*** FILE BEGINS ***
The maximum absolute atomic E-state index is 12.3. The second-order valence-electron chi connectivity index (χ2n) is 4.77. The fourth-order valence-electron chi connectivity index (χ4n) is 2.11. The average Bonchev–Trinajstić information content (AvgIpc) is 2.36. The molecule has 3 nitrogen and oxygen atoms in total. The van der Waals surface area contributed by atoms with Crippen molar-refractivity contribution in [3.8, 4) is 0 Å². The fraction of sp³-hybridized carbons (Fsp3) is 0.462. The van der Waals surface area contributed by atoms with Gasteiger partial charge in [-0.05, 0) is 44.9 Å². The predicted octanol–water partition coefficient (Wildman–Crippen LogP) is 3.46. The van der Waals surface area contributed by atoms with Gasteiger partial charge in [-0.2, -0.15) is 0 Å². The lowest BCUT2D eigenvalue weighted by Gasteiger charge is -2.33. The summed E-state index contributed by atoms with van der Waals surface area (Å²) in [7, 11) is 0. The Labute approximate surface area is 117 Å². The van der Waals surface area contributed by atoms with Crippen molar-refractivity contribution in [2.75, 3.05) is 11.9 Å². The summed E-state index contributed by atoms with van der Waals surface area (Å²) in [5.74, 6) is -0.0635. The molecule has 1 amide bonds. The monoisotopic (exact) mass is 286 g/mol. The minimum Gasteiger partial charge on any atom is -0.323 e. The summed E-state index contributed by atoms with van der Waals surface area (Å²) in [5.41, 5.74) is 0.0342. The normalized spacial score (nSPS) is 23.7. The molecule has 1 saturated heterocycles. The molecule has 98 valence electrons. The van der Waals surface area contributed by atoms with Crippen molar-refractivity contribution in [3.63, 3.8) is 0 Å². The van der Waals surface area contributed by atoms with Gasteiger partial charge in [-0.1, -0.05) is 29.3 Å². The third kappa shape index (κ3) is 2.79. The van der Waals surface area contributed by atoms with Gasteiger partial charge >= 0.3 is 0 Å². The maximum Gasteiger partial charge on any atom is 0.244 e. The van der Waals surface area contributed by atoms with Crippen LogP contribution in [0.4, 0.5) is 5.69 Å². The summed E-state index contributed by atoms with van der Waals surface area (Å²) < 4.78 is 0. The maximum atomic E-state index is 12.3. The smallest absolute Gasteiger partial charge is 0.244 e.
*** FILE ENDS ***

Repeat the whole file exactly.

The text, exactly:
The maximum absolute atomic E-state index is 12.3. The second-order valence-electron chi connectivity index (χ2n) is 4.77. The fourth-order valence-electron chi connectivity index (χ4n) is 2.11. The average Bonchev–Trinajstić information content (AvgIpc) is 2.36. The molecule has 3 nitrogen and oxygen atoms in total. The van der Waals surface area contributed by atoms with Crippen molar-refractivity contribution in [3.8, 4) is 0 Å². The fraction of sp³-hybridized carbons (Fsp3) is 0.462. The van der Waals surface area contributed by atoms with Gasteiger partial charge in [-0.05, 0) is 44.9 Å². The predicted octanol–water partition coefficient (Wildman–Crippen LogP) is 3.46. The van der Waals surface area contributed by atoms with Gasteiger partial charge in [-0.2, -0.15) is 0 Å². The lowest BCUT2D eigenvalue weighted by Gasteiger charge is -2.33. The summed E-state index contributed by atoms with van der Waals surface area (Å²) in [7, 11) is 0. The Labute approximate surface area is 117 Å². The van der Waals surface area contributed by atoms with Crippen molar-refractivity contribution in [2.75, 3.05) is 11.9 Å². The summed E-state index contributed by atoms with van der Waals surface area (Å²) in [5.74, 6) is -0.0635. The molecule has 1 amide bonds. The monoisotopic (exact) mass is 286 g/mol. The minimum Gasteiger partial charge on any atom is -0.323 e. The summed E-state index contributed by atoms with van der Waals surface area (Å²) in [5.41, 5.74) is 0.0342. The normalized spacial score (nSPS) is 23.7. The molecule has 1 saturated heterocycles. The molecule has 98 valence electrons. The van der Waals surface area contributed by atoms with Crippen molar-refractivity contribution in [3.63, 3.8) is 0 Å². The van der Waals surface area contributed by atoms with Gasteiger partial charge in [-0.1, -0.05) is 29.3 Å². The third kappa shape index (κ3) is 2.79. The van der Waals surface area contributed by atoms with Gasteiger partial charge >= 0.3 is 0 Å². The maximum Gasteiger partial charge on any atom is 0.244 e. The van der Waals surface area contributed by atoms with Crippen LogP contribution in [0.4, 0.5) is 5.69 Å². The summed E-state index contributed by atoms with van der Waals surface area (Å²) < 4.78 is 0. The maximum atomic E-state index is 12.3. The smallest absolute Gasteiger partial charge is 0.244 e.